Small molecule boost cocktails were identified that increased the number of iPS colonies by up to two- to threefold (Figure 1). The colonies possessed the distinctive 2-D morphology that is reminiscent of human embryonic stem cells and could be easily passaged in contrast to the untreated control that exhibited 3-D morphology and were difficult to passage.

In addition, some treatments yielded colonies with proliferation kinetics similar to human embryonic stem cells starting at the first passage rather than passage three as seen with untreated controls.

Chemically treated human iPS cells possessed fast proliferation kinetics; early passages from P0 to P3 were shortened to five to six days per passage period—a timeframe that is similar to the proliferation rate of normal human embryonic stem cells.

Treatment 2 was selected on the basis that it significantly improved both the quality of colonies formed and the efficiency of reprogramming. Treatment 2 is herein referred to as Human iPS Cell Boost Supplement.

Figure 1. Effect of small molecule combinations on colony morphology, number of colonies generated, ease of passaging, and relative proliferation rate as measured by days to passaging: Human foreskin fibroblasts were reprogrammed with mouse STEMCCA lentivirus. Treatment 2 was selected for further characterization.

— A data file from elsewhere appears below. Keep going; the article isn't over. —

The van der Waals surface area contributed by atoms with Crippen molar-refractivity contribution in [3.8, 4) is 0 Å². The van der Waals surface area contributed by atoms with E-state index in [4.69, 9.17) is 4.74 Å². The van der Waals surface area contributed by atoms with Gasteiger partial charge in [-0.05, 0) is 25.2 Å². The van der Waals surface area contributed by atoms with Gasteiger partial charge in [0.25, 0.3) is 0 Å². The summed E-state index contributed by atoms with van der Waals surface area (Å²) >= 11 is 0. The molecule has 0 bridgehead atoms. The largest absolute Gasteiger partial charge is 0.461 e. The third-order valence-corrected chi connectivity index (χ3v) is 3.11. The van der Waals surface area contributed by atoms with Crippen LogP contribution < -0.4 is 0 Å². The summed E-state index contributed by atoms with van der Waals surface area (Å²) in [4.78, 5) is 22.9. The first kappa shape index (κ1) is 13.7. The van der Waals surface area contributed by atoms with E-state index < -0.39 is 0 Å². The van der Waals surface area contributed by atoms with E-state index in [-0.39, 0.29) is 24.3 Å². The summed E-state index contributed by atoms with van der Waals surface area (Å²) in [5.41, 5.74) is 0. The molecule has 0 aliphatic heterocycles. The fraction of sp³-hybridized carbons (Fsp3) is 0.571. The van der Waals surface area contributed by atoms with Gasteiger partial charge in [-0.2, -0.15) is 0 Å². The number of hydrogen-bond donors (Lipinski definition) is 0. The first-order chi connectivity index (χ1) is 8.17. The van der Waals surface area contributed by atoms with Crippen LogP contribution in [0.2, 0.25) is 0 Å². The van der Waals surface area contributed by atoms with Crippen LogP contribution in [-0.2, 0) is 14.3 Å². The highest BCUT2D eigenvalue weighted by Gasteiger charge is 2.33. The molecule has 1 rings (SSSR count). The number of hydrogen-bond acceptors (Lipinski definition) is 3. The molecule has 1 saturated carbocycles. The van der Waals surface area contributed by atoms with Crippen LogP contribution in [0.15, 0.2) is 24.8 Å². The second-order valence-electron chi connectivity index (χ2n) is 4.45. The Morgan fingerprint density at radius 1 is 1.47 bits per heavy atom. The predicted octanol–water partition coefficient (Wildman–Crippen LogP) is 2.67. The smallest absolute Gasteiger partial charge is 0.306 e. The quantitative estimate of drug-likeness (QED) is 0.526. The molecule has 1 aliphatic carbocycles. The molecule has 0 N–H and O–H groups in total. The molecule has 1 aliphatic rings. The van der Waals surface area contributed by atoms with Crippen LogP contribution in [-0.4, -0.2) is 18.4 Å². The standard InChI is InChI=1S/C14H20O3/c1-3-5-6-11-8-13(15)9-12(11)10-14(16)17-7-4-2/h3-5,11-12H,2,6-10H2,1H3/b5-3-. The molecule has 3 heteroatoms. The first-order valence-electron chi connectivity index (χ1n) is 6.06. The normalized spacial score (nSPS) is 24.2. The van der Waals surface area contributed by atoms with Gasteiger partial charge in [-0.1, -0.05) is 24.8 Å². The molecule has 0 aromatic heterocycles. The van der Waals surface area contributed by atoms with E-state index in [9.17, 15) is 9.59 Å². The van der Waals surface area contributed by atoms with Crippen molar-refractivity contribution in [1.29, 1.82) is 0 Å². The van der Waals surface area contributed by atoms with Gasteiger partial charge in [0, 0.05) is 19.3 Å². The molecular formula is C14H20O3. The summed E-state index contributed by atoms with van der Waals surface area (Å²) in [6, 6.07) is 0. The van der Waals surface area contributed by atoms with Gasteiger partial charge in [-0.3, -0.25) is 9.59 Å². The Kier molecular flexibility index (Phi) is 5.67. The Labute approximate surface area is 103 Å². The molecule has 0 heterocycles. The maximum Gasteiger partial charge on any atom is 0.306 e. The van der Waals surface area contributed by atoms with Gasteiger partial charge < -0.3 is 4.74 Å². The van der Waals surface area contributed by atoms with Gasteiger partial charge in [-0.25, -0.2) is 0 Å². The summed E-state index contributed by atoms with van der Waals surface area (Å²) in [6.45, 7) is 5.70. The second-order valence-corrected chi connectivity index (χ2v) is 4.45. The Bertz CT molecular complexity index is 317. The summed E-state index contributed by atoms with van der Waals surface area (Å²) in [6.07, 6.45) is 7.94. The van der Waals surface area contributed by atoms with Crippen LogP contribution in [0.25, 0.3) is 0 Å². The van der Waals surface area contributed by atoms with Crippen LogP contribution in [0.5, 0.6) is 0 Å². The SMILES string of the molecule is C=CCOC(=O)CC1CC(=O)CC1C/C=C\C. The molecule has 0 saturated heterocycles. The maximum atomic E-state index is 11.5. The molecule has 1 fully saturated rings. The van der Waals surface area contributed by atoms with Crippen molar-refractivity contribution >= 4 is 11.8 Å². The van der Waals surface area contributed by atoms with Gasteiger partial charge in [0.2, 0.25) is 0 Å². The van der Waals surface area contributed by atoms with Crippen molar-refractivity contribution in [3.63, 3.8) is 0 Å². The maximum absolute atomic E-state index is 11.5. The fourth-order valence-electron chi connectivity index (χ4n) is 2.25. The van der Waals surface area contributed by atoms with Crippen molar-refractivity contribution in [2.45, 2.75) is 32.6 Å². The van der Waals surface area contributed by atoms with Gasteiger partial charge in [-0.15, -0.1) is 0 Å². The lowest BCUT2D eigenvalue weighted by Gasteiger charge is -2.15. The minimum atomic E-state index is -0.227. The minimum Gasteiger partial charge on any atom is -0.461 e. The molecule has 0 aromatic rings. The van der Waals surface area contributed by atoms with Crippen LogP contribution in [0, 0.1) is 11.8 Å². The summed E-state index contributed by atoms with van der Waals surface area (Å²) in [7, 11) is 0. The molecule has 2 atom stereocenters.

In the presence of the Human iPS Cell Boost Supplement, the number of colonies formed increased threefold (Figure 2A) when used in combination with the mouse STEMCCA lentivirus kits and 15-fold when used in combination with the human STEMCCA lentivirus kits. Colonies stained positive for both human ESC markers, SSEA-4 (Figure 2F), and TRA-1-60 (Figure 2G). TRA-1-60+ colonies were not observed in the untreated control cultures (Figure 2D).

Figure 2. Addition of Human iPS Cell Boost Supplement dramatically increased the efficiency of colony formation (A) and shortened the time to establishment of full reprogrammed human iPS clones (E, F, G). Human iPS Cell Boost Supplement enhanced colony formation by two- to threefold when used in combination with the mouse STEMCCA lentivirus kits and 15-fold when used in combination with the human STEMCCA lentivirus kits (A). Four independent experiments (MOI=200) were performed using mouse STEMCCA lentivirus kit while two experiments were performed (MOI=10) using human STEMCCA lentivirus kits. Reprogramming without chemical treatment was used as a control for all experiments. P0 human iPS colonies generated from FibroGRO™ Xeno-free Human Foreskin Fibroblasts reprogrammed with mouse STEMCCA lentivirus in the presence of the Human iPS Cell Boost Supplement exhibited larger colony sizes, a flat 2-D morphology (E), and were SSEA-4-positive (F) and TRA-1-60-positive (G). This is in marked contrast to untreated control where the colonies were smaller, were 3-D in morphology (B), and were SSEA-4 positive (C) but TRA-1-60-negative (D) at similar timepoints.